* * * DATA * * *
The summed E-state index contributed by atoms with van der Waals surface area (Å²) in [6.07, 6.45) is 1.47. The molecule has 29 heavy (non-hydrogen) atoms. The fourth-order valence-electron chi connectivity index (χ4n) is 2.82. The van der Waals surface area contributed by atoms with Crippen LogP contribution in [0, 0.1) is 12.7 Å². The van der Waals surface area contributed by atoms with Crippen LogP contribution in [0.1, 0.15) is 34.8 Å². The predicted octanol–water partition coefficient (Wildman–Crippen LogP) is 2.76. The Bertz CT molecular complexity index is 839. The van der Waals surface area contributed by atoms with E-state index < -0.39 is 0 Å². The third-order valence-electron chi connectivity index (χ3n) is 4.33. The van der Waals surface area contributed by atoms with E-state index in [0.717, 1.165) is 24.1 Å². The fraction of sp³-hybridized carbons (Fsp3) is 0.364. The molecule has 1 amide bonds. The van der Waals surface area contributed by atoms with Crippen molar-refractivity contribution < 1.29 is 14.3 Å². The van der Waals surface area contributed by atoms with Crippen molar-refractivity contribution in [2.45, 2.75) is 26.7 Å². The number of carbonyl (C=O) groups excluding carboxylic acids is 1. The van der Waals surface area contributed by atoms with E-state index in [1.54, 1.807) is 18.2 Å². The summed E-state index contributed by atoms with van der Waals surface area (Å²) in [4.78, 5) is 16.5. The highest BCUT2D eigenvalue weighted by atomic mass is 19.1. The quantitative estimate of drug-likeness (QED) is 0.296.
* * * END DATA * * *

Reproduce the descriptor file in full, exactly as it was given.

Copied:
The summed E-state index contributed by atoms with van der Waals surface area (Å²) in [6.07, 6.45) is 1.47. The molecule has 29 heavy (non-hydrogen) atoms. The fourth-order valence-electron chi connectivity index (χ4n) is 2.82. The van der Waals surface area contributed by atoms with Crippen LogP contribution in [0, 0.1) is 12.7 Å². The van der Waals surface area contributed by atoms with Crippen LogP contribution in [0.1, 0.15) is 34.8 Å². The predicted octanol–water partition coefficient (Wildman–Crippen LogP) is 2.76. The Bertz CT molecular complexity index is 839. The van der Waals surface area contributed by atoms with E-state index < -0.39 is 0 Å². The third-order valence-electron chi connectivity index (χ3n) is 4.33. The van der Waals surface area contributed by atoms with E-state index in [0.717, 1.165) is 24.1 Å². The fraction of sp³-hybridized carbons (Fsp3) is 0.364. The molecule has 1 amide bonds. The van der Waals surface area contributed by atoms with Crippen molar-refractivity contribution < 1.29 is 14.3 Å². The van der Waals surface area contributed by atoms with Crippen molar-refractivity contribution in [2.45, 2.75) is 26.7 Å². The number of carbonyl (C=O) groups excluding carboxylic acids is 1. The van der Waals surface area contributed by atoms with E-state index in [1.54, 1.807) is 18.2 Å². The summed E-state index contributed by atoms with van der Waals surface area (Å²) in [4.78, 5) is 16.5. The highest BCUT2D eigenvalue weighted by atomic mass is 19.1. The quantitative estimate of drug-likeness (QED) is 0.296.